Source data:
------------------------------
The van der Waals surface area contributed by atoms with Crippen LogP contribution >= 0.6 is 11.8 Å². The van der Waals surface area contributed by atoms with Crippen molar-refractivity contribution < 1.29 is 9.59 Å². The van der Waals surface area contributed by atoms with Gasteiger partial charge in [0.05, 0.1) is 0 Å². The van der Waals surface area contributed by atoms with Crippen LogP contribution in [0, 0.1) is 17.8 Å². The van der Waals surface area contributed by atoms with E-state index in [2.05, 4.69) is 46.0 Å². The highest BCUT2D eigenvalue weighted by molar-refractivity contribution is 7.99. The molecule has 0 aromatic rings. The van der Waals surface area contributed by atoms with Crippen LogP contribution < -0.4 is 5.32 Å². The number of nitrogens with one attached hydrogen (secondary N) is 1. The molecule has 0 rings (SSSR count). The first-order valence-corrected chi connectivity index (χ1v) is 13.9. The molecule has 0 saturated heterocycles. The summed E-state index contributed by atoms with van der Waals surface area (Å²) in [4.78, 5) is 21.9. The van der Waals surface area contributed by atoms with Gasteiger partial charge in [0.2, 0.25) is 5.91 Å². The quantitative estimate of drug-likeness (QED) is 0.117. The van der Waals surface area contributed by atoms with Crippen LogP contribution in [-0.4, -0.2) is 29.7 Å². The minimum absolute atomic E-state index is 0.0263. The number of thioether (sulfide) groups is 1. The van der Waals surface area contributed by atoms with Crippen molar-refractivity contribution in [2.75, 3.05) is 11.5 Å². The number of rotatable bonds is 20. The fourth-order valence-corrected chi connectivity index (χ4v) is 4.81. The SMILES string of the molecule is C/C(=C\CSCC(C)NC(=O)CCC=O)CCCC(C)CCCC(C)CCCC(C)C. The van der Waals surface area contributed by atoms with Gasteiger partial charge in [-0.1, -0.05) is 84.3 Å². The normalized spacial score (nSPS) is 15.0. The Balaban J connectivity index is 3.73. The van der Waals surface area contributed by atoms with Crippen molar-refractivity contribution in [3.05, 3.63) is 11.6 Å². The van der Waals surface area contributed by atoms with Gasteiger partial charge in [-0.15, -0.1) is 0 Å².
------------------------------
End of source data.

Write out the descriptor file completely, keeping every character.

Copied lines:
The van der Waals surface area contributed by atoms with Crippen LogP contribution >= 0.6 is 11.8 Å². The van der Waals surface area contributed by atoms with Crippen molar-refractivity contribution < 1.29 is 9.59 Å². The van der Waals surface area contributed by atoms with Gasteiger partial charge in [0.05, 0.1) is 0 Å². The van der Waals surface area contributed by atoms with Crippen LogP contribution in [0, 0.1) is 17.8 Å². The van der Waals surface area contributed by atoms with E-state index in [2.05, 4.69) is 46.0 Å². The highest BCUT2D eigenvalue weighted by molar-refractivity contribution is 7.99. The molecule has 0 aromatic rings. The van der Waals surface area contributed by atoms with Crippen LogP contribution < -0.4 is 5.32 Å². The number of nitrogens with one attached hydrogen (secondary N) is 1. The molecule has 0 rings (SSSR count). The first-order valence-corrected chi connectivity index (χ1v) is 13.9. The molecule has 0 saturated heterocycles. The summed E-state index contributed by atoms with van der Waals surface area (Å²) in [4.78, 5) is 21.9. The van der Waals surface area contributed by atoms with Gasteiger partial charge in [0.2, 0.25) is 5.91 Å². The quantitative estimate of drug-likeness (QED) is 0.117. The van der Waals surface area contributed by atoms with Crippen LogP contribution in [-0.4, -0.2) is 29.7 Å². The minimum absolute atomic E-state index is 0.0263. The number of thioether (sulfide) groups is 1. The van der Waals surface area contributed by atoms with Crippen molar-refractivity contribution in [2.75, 3.05) is 11.5 Å². The number of rotatable bonds is 20. The fourth-order valence-corrected chi connectivity index (χ4v) is 4.81. The SMILES string of the molecule is C/C(=C\CSCC(C)NC(=O)CCC=O)CCCC(C)CCCC(C)CCCC(C)C. The van der Waals surface area contributed by atoms with Gasteiger partial charge in [-0.1, -0.05) is 84.3 Å². The normalized spacial score (nSPS) is 15.0. The Balaban J connectivity index is 3.73. The van der Waals surface area contributed by atoms with Crippen molar-refractivity contribution in [3.05, 3.63) is 11.6 Å². The van der Waals surface area contributed by atoms with Gasteiger partial charge in [-0.15, -0.1) is 0 Å².